Northeastern's success follows the blueprint that Coen used as an assistant at Boston College, where he unearthed under-recruited gems like Jared Dudley, Craig Smith and Sean Williams. Things have coalesced this season to the point where the Huskies have already collected more wins -- both overall and in the CAA -- than they did all last season. Five times this season the Huskies have erased double-digit deficits to win.
The Huskies, and Lee, are accustomed to overcoming tough situations. Lee can thank his mom, Sonja, for his grit. He's the fifth of Sonja's six kids and she brags that all have graduated from college except her youngest, who is enrolled at Michigan State. (Lee and his two brothers earned basketball scholarships.)
Sonja Lee raised Jon so strict that she forced him to skip a game his junior year of high school because he was on his cell phone after midnight. "She's an amazing woman," he said. "You can get into a lot of trouble in Flint."
Sonja Lee, who works mentoring kids in a juvenile detention center, still found time to complete her master's work at Ferris State last year. Jon attended her graduation last spring, and she'll do the same for him this year.
"She's amazing like that," Jon Lee said of his mom, who raised the six kids herself.
Coen calls her "one of the best moms I've ever met through the recruiting process," and wasn't afraid to invoke her name when Lee began slacking during his freshman year. Coen called Lee in his office and told him that he wasn't doing his mom justice.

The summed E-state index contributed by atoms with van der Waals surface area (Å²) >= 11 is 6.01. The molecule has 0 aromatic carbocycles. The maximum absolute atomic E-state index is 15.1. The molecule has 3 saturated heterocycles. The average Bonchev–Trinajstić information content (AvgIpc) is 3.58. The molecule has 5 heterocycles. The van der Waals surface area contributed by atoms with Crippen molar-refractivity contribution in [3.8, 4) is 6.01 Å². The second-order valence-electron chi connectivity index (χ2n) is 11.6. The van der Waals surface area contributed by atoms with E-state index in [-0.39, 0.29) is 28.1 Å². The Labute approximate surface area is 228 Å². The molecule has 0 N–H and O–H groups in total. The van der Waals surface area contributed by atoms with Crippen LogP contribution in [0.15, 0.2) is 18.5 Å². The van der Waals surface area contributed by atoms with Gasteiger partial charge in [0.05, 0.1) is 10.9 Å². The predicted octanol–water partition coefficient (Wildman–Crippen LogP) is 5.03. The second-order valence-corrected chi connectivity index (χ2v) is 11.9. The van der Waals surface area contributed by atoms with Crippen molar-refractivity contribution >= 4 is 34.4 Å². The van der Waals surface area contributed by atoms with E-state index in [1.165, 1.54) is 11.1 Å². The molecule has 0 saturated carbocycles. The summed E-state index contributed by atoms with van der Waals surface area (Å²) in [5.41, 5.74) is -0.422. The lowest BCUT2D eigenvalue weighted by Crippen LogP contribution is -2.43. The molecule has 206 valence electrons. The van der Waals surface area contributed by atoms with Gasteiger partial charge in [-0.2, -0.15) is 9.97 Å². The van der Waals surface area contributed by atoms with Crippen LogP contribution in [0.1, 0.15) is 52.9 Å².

Lee admitted poor effort, socializing too much and quickly promised to change.
"I looked him in the eye and I was like, 'I got you. You don't have to worry about me,'" Lee recalled.
From there, Lee blossomed into a leader and star player. Smith, his roommate and best friend, grew alongside. Smith's mom, dad and stepfather all have military backgrounds, and after Lee's injury Smith had to learn to speak up and stand out.
"He's been part teacher, part player, part big brother, part disciplinarian," Coen said of Smith. "He's worn all those hats and his personal growth from that I think has changed him for the better."
Smith neatly summed up his senior season last Saturday night, scoring 14 points on eight shots and holding Drexel star Damion Lee to 2-for-11 shooting.
"Defensively I had to get better," Smith said. "It forced me to talk to younger guys and be more vocal."
Smith encouraged Ford, a silky 6-8 sophomore wing with the softest of jump shots, to raise his game. College had been a huge adjustment for Ford as a freshman. Ford went from being schooled by his mom in his living room to dodging the Green Line train on Huntington Avenue on the way to class.
"I struggled a little bit academically," he said. "Not because I lacked the smarts, but just getting used to having to plan out your whole day without mama."
Ford says he's worlds more comfortable on and off the court this year. "We're trying to instill with him," Lee said, "you may not be the face of the program, but you're the neck."
Everything has blended perfectly. The Huskies share the ball, exploit mismatches in their ball-screen motion offense and throw in a 3-2 zone to confuse opponents.
"If people who are watching and scouting us and preparing against us, if they're saying we're playing a team brand of basketball," Coen said, "I'd be extremely satisfied as a coach."
Coen and his staff's far-flung recruiting finds have found themselves. And if they don't lose momentum, a few twists of fate could help them find a spot in the NCAA tournament for the first time in a generation.